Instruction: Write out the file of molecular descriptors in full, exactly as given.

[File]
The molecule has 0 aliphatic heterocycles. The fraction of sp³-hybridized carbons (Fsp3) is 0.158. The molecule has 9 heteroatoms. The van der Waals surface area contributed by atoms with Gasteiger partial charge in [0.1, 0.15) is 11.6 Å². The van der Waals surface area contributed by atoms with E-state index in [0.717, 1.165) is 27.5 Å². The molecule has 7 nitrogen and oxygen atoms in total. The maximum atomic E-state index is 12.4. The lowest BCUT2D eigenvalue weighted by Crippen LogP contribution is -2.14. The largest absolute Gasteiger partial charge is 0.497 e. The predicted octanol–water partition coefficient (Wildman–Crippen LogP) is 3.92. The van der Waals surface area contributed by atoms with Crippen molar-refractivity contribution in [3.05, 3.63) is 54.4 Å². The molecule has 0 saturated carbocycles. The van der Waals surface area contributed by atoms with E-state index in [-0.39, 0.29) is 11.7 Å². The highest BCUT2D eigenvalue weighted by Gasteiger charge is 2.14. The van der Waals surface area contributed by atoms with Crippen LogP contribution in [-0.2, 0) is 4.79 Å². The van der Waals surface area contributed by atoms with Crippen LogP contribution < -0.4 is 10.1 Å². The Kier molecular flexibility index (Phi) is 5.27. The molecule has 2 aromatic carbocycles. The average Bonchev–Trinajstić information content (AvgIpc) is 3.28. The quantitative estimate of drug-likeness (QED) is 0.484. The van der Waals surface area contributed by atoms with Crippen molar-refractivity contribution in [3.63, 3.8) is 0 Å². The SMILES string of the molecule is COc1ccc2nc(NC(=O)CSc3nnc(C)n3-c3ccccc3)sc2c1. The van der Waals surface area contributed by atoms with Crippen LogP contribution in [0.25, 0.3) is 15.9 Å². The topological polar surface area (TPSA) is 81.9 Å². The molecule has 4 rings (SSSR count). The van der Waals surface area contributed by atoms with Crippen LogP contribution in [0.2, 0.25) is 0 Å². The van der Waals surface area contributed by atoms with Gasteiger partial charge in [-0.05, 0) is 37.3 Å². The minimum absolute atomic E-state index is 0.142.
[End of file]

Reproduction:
The molecule has 0 aliphatic heterocycles. The fraction of sp³-hybridized carbons (Fsp3) is 0.158. The molecule has 9 heteroatoms. The van der Waals surface area contributed by atoms with Gasteiger partial charge in [0.1, 0.15) is 11.6 Å². The van der Waals surface area contributed by atoms with E-state index in [0.717, 1.165) is 27.5 Å². The molecule has 7 nitrogen and oxygen atoms in total. The maximum atomic E-state index is 12.4. The lowest BCUT2D eigenvalue weighted by Crippen LogP contribution is -2.14. The largest absolute Gasteiger partial charge is 0.497 e. The predicted octanol–water partition coefficient (Wildman–Crippen LogP) is 3.92. The van der Waals surface area contributed by atoms with Crippen molar-refractivity contribution in [3.05, 3.63) is 54.4 Å². The molecule has 0 saturated carbocycles. The van der Waals surface area contributed by atoms with E-state index in [-0.39, 0.29) is 11.7 Å². The highest BCUT2D eigenvalue weighted by Gasteiger charge is 2.14. The van der Waals surface area contributed by atoms with Crippen LogP contribution in [-0.2, 0) is 4.79 Å². The van der Waals surface area contributed by atoms with Crippen LogP contribution < -0.4 is 10.1 Å². The Kier molecular flexibility index (Phi) is 5.27. The molecule has 2 aromatic carbocycles. The average Bonchev–Trinajstić information content (AvgIpc) is 3.28. The quantitative estimate of drug-likeness (QED) is 0.484. The van der Waals surface area contributed by atoms with Crippen molar-refractivity contribution in [3.63, 3.8) is 0 Å². The SMILES string of the molecule is COc1ccc2nc(NC(=O)CSc3nnc(C)n3-c3ccccc3)sc2c1. The van der Waals surface area contributed by atoms with Crippen LogP contribution in [0.25, 0.3) is 15.9 Å². The topological polar surface area (TPSA) is 81.9 Å². The molecule has 4 rings (SSSR count). The van der Waals surface area contributed by atoms with Crippen LogP contribution in [0.2, 0.25) is 0 Å². The van der Waals surface area contributed by atoms with Gasteiger partial charge in [-0.05, 0) is 37.3 Å². The minimum absolute atomic E-state index is 0.142.